M_E_333T - THE UNIVERSITY OF TEXAS AT AUSTIN ME 333T...

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Unformatted text preview: THE UNIVERSITY OF TEXAS AT AUSTIN ME 333T Engineering Communication Fall 2009 COURSE DESCRIPTION AND SYLLABUS INSTRUCTOR: TAs — Office ETC 4.158 Office Hours W» Moore Th 1:30-4 jvaught@,mail.utexas.edu Elissa Underwood W 3 - 6 ehristvma’umgi].utcxas.cdu ()l'lice: ETC 5. I40 471-4478 elissaundcrwoodfigmail.eom — Office Hours: 'l‘h 1:30 — 4:30 OBJECTIVES Professional engineers are often surprised to discover the importance of writing. reading. and making oral presentations to their success. Mechanical Engineering 3331' is an upper division communications course that focuses on helping engineering students develop effective written and oral communication skills with a focus on the following areas: ° gathering. organizing. and evaluating data; 0 drafting. composing, and revising written documents; 0 making effective oral presentations; 0 understanding. analyzing. and composing effective arguments; and ° understanding the social and global impact of engineering communication, research. and practice. l’his semester. we will be thinking about and discussing ways that engineers can impact public policy through effective communication. l’REREQUlSITES Rhetoric 306 and admission to an appropriate major sequence are the prerequisites for this course. Students entering this course should have a basic understanding of English grammar and composition. As a required course for all Mechanical Engineering students, ME 333T fulfills part ofthe University‘s substantial writing component requirement and is a prerequisite for ME 366]. TEXTS RE UIREI) I Ruszkiewicz. Joint R.. Friend, (1. and I'lairston. M. (2008) .S'l"("mnpcwt (2nd ed.) Upper Saddle River. NJ: Prentice Hall. ' The PRIME (fro/esxinnul £espmtsihilflr Modules in Engineering) Learning Modules (2005) mun \m .engtzutevisetluWethicst‘printeittgwgefm. Austin. TX: University of Texas. 2005. RECOMMENDED ° Alley. Michael. ( [996) The Craft of .S‘u'cmific Writing (3“1 ed). Springer—Verlag. I996. 0 Strunk. William. (l9l8) Elements q/‘Srvle http://n gig-ohm!lfiggdui’aeisfbartlelnjsgtwirkngeneva. NY: Humphrey. CLASS FORMAT Both the content in this course and the learning process are a little different from many of your other courses. We will engage in class discussion. exercises involving small groups. and both formal and informal oral presentations. We encourage your respectful contribution to class discussion in both the lecture section and the workshop. ATTENDANCE Attendance in lecture and workshop is required. Due to the collaborative nature ofthis class. your participation is necessary for its success. If you miss a class, you are responsible for all material covered that day. Unexcused absences. habitual lateness, or early departure may lower your grade. If you have more than four unexcused absences. your final grade will be lowered five points. ASSIGNMENTS Homework, Peer Critiques, and Workshop Assignments Homework will include short responses to the readings or films and other exercises. In-class assignments will include peer critiques, collaborative presentations, and writing exercises. These assignments will be calculated as a percentage ol‘your workshop grade. For some assignments in this class you will write drafts and submit those drafts to other students in the class for peer review. The peer critiquing sessions are an essential pan of this class. We expect you to take your responsibility to the other writers in the class seriously. If you do not bring a draft to workshop on the days we are doing peer critiques, you will not be allowed to write a peer critique. These assignments and your participation in class discussion will constitute IS % of your grade. Major Communication Assignments The other 85% of your grade will be based on the following assignments: ° Leadership Presentation; 0 Evaluation of group collaboration; ° Memo requesting approval of your research topic with an annotated bibliography; ' Debate; ' Policy Proposal — l‘l iteration; ° Policy Proposal — Revised; 0 Formal Presentation of Policy Proposal. Due dates for the major assignments are listed in the class syllabus below. Note: There is no final in this class. GRADING Your course grade will be based on an average of your grades on written assignments and oral presentations. To pass the course. you must submit all major assignments before semester's end. We will not give any incompletes. Final course grades will be weighted as follows: Leadership Presentation 05% Evaluation of Group Collaboration | 0% Memo with bibliography l0% Debate 10% Policy Proposal (first iteration) l5% Revised Policy Proposal (final version) l5% Formal Presentation of Policy Proposal 20% Homework. Peer Critiques, and WorkshOp Assignments 15% Your Homework, Peer Critiques, and Workshop Assignments grade will be based on the quality ofyour peer reviews. participation in class discussion, group exercises. and your performance on homework and other assignments. When an assignment is returned, please read our comments carefully. If you have questions about those comments. please see your TA first. LATE ASSIGNMENTS If you are unable to meet a particular due date on a formal written assignment. you may request a two-day extension. This concession applies only to major written assignments: it does not apply to oral presentations. drafts. homework. peer critiques, or quizzes. You may not tnake this request more than once during the semester. so use itjudiciously. To request an extension, you must write a formal memo stating the reason you are requesting an extension. You must give or e-mail the memo to your TA and me at least 24 hours before the assignment is due. If we agree to the extension. you mgst honor the amended due date and turn the assignment in within two days of the original due date. if you do not, I will lower your grade on that assignment 20 points. The same penalty will apply if you fail to turn in your assignment on the due date without requesting an extension. Plagiarism You must acknowledge any source you quote. paraphrase, or summarize, and any work you do on an assignment must be your own or your team’s. Plagiarism can result in a failing grade for the course and a note to the dean. We will discuss plagiarism in more detail throughout the semester. For more on UT’s policy on scholastic dishonesty. please see htl i:f/deanot‘students.utexascduz’s's/scholdis. .h ). IMPORTANT DATES: September I l: Last day to add a course; last day to drop with refund September 23: Last day to drop without academic penalty March 30: Last day to drop or withdraw with the Dean’s approval SPECIAL NOTES: The University ofTexas at Austin provides upon request appropriate academic adjustments for qualified students with disabilities. For more information, contact the Office of the Dean of Students at 47 l -6259. 471 -464| TDD or the College ot‘Engineering Director of Students with Disabilities at 471-432]. UNDERGRADUATE WRITING CENTER (UWC) The UWC is an excellent resource for students who want to improve their writing. Students can bring their assignments to the center, with or without an appointment, and work with a consultant on any aspect of their writing. from brainstorming to developing and organizing an argument. to learning conventions of usage and punctuation. The services are free. The UWC is located in Flawn Academic Center (FAC 2| I). Phone: 471-6222/ Email: Milly) n’a‘suts.cc.ute>\as.edtt{ URL: http://www.uwc.fac.utexas.edu UT Learning Center The center helps with language development and writing and study skills. It is located in Jester Center (A332). Phone: 47l-3614 CONFERENCES Your TAs and Ms. Moore will hold office hours weekly. We encourage you to come to us with questions and concerns about the class and the assignments. If the scheduled times are inconvenient, we are available by appointment. ME 333T Engineering Communication Syllabus Fall 2009 Introduction to READINGS Read “'l‘hinkino Like an Elwineer" by Michael Davis Engineering http://www.iit.erlu/departmettts/csep/pltl)lication/md_te. In-class Communication lmnl Diagnostic lN WS essay In class diagnostic essay responding to the reading. No outside preparation necessary except to read the Michael Davis article and the ABET Fundamental Canons. Leadership. READINGS I. “On Leadership" by John Gardner (posted Defining Collaboration. electronically) Ethical and Professional 2. PRiME Module on Det‘ininU Ethical Leadership Leadership Ethics http://wwwengr.utcxas.edulethicslleaderllesson Ilindex .cl’m ' The Challenge (Jack and Susan scenario) Group work ° Gatlter Multiple. Perspectives (GMP) Read on leadership Readin 51!] .2a. 2b. 2c. 2d. 3a. 3 presentation DUE lN WS HW: PRiME Module on Defining Ethical Leadership — Res 0nd to Generate Ideas (GI). Leadership. READING l. PRiME Module on Buffalo Creek Criteria for Collaboration. ' Challenge PRiME Buffalo Creek (by Monday) evaluating and Professional - Gather Multiple Perspectives: “The Role of the leaders Ethics Engineer“ by T. Jones (by Wed.) ' Research and Revise: NSPE Code of Ethics Group work 3. SF Compact ( SF) Ch 2 “How Do You Find & on leadership Ex Iore a To ic?" presentation DUE FOR MONDAY: PRiME Module on Buffalo Creek: Res 0nd to Generate Ideas Leadership. REA DING PRiME Module on Defining Ethical Leadership Leadership Collaboration, ' Research and Revise Readin s 4 and 5 Presentations and Professional DUE IN WS Leadership Presentations Ethics Memo and READING l. PRiME Evaluating Sources: Brainstorm Annnotatcd 0 Challenge (Bhopal) and evaluate Bibliography] ' Selections from Gather Multiple Perspectives t0pics Credible 2. SF Ch.40 “How Do You Evaluate Sources?" 3. SF Ch. 45 APA Style DUE FOR WEDNESDAY HW: Grade and mark sample memos Memo and READING l . SF Ch. 7 “Read and Think Critically" Library Annnotatcd 2. SF Part V. Grammar workshop Bibliography/ Credible DUE FOR WED Sources PRiME Module Evaluating Web Sources: Fill out rubric on sources about Bhopal. lN WS: Begin Research Journal in Noodlebib. Locate 3 sources and summarize. Sources Paraphrasi n g & quoting. Proper citation READING READING l. PRiME Plagiarism Module 0 Challenge ° Selections from Gather Multiple Perspectives 2. SF Section VI. Punctuation 3. SF Ch. 45 "APA St le" ON MONDAY Memo and Annotated Bibliography due FOR WS I. Bring two new sources on your topic to WS 2. Summarize new sources and record notes from the arahrasin exercise in our research oumal LSF Ch 8 “How Do You Write Powerful Arguments?” 2. Excerpts from Critical Thinking and Communication (To be handed out) 3. Watch The Ultforeseerz ON MONDAY HW #5 Plaiarism Res onses to Generate Ideas 10/19 Debate READING Excerpts from Critical Thinking and Communication Debate (To be handed out) 1. Debate due in ws READING I. Hand out on Policy Proposals 2. SF Chs l2 — 14 Style (paragraphs and transitions) DUE IN WS 1. Peer Critique of Policy Proposal Outline and Statement of Problem 2. Research Journal and Progress Report due (each student must meet with TA to review research 'ournal) SF Ch l5 — I6 Style (Sentences) IN WS 1. Peer Critique of drafted section 2. Research Journal (review with your TA the sources you’ve added to fill gaps in the 10/5 Using sources 10/ 12 Debate Argumentation Draft of Annotated Outline and Statement of Problem 10/26 Policy Proposal: Draft of Body Section I Policy Proposal: Draft READING DUE Presentations Annotated Outline) 11/9 Policy Proposal READING SF Chater Review Chaters 45 Draft of Draft READING Excerpt from Engineering C mmmmicalion Presentation DUE ON WEDNESDAY In WS Policy Pro osal Presentations begin (as scheduled) 11/30 READING _ Open DUE In WS Body Peer Criti ue ol' drafted section Section II Policy Proposal (1" Iteration) 11/23 READING _ ON FRIDAY Workshop Revised Policy Pro osal due by noon in ETC 5.140 ...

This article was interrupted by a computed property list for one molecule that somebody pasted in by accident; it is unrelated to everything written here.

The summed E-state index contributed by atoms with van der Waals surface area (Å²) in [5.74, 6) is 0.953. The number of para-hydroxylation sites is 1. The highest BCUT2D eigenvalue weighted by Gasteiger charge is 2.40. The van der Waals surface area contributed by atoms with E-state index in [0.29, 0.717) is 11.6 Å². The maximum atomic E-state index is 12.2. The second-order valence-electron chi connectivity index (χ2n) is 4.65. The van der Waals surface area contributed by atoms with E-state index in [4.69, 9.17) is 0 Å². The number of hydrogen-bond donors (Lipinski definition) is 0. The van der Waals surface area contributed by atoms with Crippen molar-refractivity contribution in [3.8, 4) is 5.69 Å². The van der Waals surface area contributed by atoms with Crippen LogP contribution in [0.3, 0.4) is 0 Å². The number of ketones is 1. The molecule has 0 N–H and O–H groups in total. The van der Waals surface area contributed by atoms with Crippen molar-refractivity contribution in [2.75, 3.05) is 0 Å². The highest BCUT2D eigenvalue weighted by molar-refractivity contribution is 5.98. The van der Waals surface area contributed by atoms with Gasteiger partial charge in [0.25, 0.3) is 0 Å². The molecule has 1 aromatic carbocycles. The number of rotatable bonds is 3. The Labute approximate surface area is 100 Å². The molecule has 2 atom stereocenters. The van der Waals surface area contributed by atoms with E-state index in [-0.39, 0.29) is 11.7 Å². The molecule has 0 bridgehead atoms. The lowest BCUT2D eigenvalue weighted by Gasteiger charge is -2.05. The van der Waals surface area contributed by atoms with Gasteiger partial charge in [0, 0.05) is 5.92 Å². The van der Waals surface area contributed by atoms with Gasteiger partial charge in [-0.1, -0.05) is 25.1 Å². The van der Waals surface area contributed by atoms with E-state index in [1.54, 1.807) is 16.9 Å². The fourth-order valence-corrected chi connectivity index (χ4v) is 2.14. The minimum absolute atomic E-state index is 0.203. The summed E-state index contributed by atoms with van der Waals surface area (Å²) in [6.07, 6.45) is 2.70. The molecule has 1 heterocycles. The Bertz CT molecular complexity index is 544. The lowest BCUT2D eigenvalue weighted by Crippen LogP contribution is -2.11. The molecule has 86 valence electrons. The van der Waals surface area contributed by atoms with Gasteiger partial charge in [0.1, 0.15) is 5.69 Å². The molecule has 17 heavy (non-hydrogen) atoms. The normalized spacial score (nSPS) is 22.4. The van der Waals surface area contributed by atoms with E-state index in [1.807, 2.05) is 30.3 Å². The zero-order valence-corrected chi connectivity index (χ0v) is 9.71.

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This note was uploaded on 06/16/2011 for the course ME 312 taught by Professor Adamsmith during the Spring '11 term at Art Inst. Boston.

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M_E_333T - THE UNIVERSITY OF TEXAS AT AUSTIN ME 333T...